Dual Threats at Pine Ridge

A new message from Chase Iron Eyes, Lead Counsel, Lakota People’s Law Project, describes the continued challenges from the flooding at Pine Ridge and a threat to the rights of anyone who protests in South Dakota, or supports those who do.

Here at the Pine Ridge Reservation, flood relief efforts are making a huge difference. Your moral support and in-kind donations directly to the Oglala Sioux Tribe have assisted families and helped us recruit the talent needed to keep pushing forward. This Thursday, a preliminary FEMA assessment team will arrive to begin analyzing the damage, and our fingers are crossed that FEMA will recognize that this community has suffered enough to justify a federal disaster declaration. We will know the outcome in June.

Chase Iron Eyes

You can use the following link to send a message to the president, asking for Federal disaster relief to the Pine Ridge Reservation and South Dakota. https://www.lakotalaw.org/our-actions/empowering-the-people-of-the-oglala-sioux-tribe

The other threats relate to two bills signed into law on March 27, 2019, by South Dakota Governor Kristi Noem. Leaders of the Oglala, Cheyenne River and Yankton Sioux tribes have told the Governor she is no longer welcome on their land.

It is outrageous that the tremendous costs to North and South Dakota were incurred by deploying large numbers of law enforcement officers and their equipment to oppress people who were only praying and peacefully demonstrating against the Dakota Access pipeline at Standing Rock. There was no need for those resources. They were deployed at the request of the TransCanada Pipeline company. The people of North and South Dakota have a right to be upset that they have to pay those cost, but should realize they were incurred because of TransCanada.

That also means there is no need for a bill like SB 190 because the “extraordinary expenses” came from the state’s mismanagement of the situation at Standing Rock. I find it ironic that the acronym for that bill is “PEACE”.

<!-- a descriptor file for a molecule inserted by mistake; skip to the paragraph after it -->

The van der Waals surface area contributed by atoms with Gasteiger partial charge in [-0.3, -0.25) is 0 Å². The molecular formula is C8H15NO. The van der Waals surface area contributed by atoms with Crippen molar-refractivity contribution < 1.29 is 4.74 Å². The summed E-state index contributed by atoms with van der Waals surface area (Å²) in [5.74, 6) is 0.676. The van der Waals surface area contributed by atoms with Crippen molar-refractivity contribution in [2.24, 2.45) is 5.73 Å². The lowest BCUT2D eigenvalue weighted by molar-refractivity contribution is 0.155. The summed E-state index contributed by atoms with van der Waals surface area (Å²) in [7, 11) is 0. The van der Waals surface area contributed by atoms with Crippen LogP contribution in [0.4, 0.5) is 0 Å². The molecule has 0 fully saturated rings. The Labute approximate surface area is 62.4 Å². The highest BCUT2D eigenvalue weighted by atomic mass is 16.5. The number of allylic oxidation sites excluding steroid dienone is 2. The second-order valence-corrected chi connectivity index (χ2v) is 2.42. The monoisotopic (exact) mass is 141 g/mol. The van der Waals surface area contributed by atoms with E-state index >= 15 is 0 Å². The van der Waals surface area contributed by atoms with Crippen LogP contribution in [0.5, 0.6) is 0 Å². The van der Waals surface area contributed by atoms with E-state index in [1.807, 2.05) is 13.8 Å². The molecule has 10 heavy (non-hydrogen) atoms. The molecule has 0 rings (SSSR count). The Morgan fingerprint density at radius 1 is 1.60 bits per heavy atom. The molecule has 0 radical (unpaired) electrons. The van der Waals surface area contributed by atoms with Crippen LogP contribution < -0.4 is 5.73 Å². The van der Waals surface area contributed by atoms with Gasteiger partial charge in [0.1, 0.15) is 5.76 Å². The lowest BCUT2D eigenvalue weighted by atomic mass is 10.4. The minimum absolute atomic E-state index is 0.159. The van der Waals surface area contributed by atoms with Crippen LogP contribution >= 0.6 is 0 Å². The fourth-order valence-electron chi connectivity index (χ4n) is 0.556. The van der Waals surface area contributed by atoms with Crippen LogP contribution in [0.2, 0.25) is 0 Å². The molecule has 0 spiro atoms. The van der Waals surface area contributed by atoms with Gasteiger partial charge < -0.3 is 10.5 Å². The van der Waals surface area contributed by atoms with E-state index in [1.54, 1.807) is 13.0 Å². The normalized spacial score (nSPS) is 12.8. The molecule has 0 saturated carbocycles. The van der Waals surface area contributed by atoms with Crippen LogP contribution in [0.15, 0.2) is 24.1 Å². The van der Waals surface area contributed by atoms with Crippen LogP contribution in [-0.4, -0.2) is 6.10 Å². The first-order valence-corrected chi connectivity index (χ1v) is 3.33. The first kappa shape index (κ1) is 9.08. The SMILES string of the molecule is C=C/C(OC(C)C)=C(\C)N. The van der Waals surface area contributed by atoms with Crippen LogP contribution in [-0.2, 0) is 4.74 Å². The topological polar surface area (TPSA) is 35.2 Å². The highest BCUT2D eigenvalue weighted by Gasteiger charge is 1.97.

SB 189 created a fund to recover damages from third parties “to offset costs incurred by riot boosting.” According to the law, someone is responsible for riot boosting if that person participates in a riot or “directs, advises, encourages, or solicits other persons participating in the riot to acts of force or violence.”
SB 190 was created to establish a Pipeline Engagement Activity Coordination Expenses (PEACE) fund to pay for administrative costs and “extraordinary expenses,” which are costs that come as a result of “opposition to a project that would not have been incurred but for pipeline construction” and can cover the performance of law enforcement officers, functions arising from pipeline construction, and prosecution of criminal offenses.

“I fully support the freedoms of speech and assembly, but we must also have clear expectations and the rule of law,” Noem said after signing the bills into law. “My pipeline bills make clear that we will not let rioters control our economic development. These bills support constitutional rights while also protecting our people, our counties, our environment, and our state.”

South Dakota governor ‘not welcome’ at reservation over opposition to Keystone protesters, says Oglala Sioux Tribe, by Brendan Rand, May 3, 2019, ABC News

The Oglala Sioux tribal council tasked President Julian Bear Runner’s office with sending a letter informing Governor Noem of its decision. The governor provoked the ire of the council by recently introducing two so-called “riot boosting” laws. These laws, which went into effect at the end of March, allow the state to sue organizations that encourage protest against pipelines like Keystone XL and levy penalties against those who choose to exercise their First and Fourteenth Amendment rights.

The Lakota People’s Law Project will continue to support all peaceable tribal efforts to resist pipeline construction in Lakota treaty lands. And I can’t overemphasize how much we appreciate your ongoing solidarity! Please continue to stand with us, as the months ahead promise both challenge and more opportunity to make a positive difference. Keystone XL is scheduled to begin construction this summer. We will be here.


Chase Iron Eyes

The American Civil Liberties Union and the ACLU of South Dakota had filed a federal lawsuit in April over three South Dakota laws dealing with protests, including the law on riot boosting. The lawsuit said the laws “violate the First and Fourteenth Amendments to the Constitution by targeting and chilling protected speech, and by failing to adequately describe what speech or conduct could subject protesters and organizations to criminal and civil penalties,” according to the ACLU.

South Dakota governor ‘not welcome’ at reservation over opposition to Keystone protesters, says Oglala Sioux Tribe, by Brendan Rand, May 3, 2019, ABC News
This entry was posted in #NDAPL, civil disobedience, Indigenous, Uncategorized and tagged . Bookmark the permalink.

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